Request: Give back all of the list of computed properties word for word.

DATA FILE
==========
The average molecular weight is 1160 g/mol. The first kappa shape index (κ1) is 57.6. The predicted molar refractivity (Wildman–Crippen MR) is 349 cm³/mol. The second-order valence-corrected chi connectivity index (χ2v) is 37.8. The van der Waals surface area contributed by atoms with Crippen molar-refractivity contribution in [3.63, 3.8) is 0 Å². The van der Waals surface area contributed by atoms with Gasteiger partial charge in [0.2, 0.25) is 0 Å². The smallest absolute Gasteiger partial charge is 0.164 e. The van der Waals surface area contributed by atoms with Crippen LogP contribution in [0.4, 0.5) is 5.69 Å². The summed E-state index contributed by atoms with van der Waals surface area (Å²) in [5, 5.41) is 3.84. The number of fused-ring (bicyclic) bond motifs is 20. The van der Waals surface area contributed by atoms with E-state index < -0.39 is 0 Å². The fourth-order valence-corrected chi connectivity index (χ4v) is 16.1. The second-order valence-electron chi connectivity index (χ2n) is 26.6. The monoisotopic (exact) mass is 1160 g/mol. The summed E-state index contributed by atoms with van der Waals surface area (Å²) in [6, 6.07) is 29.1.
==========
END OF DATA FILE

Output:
The average molecular weight is 1160 g/mol. The first kappa shape index (κ1) is 57.6. The predicted molar refractivity (Wildman–Crippen MR) is 349 cm³/mol. The second-order valence-corrected chi connectivity index (χ2v) is 37.8. The van der Waals surface area contributed by atoms with Crippen molar-refractivity contribution in [3.63, 3.8) is 0 Å². The van der Waals surface area contributed by atoms with Gasteiger partial charge in [0.2, 0.25) is 0 Å². The smallest absolute Gasteiger partial charge is 0.164 e. The van der Waals surface area contributed by atoms with Crippen LogP contribution in [0.4, 0.5) is 5.69 Å². The summed E-state index contributed by atoms with van der Waals surface area (Å²) in [5, 5.41) is 3.84. The number of fused-ring (bicyclic) bond motifs is 20. The van der Waals surface area contributed by atoms with E-state index < -0.39 is 0 Å². The fourth-order valence-corrected chi connectivity index (χ4v) is 16.1. The second-order valence-electron chi connectivity index (χ2n) is 26.6. The monoisotopic (exact) mass is 1160 g/mol. The summed E-state index contributed by atoms with van der Waals surface area (Å²) in [6, 6.07) is 29.1.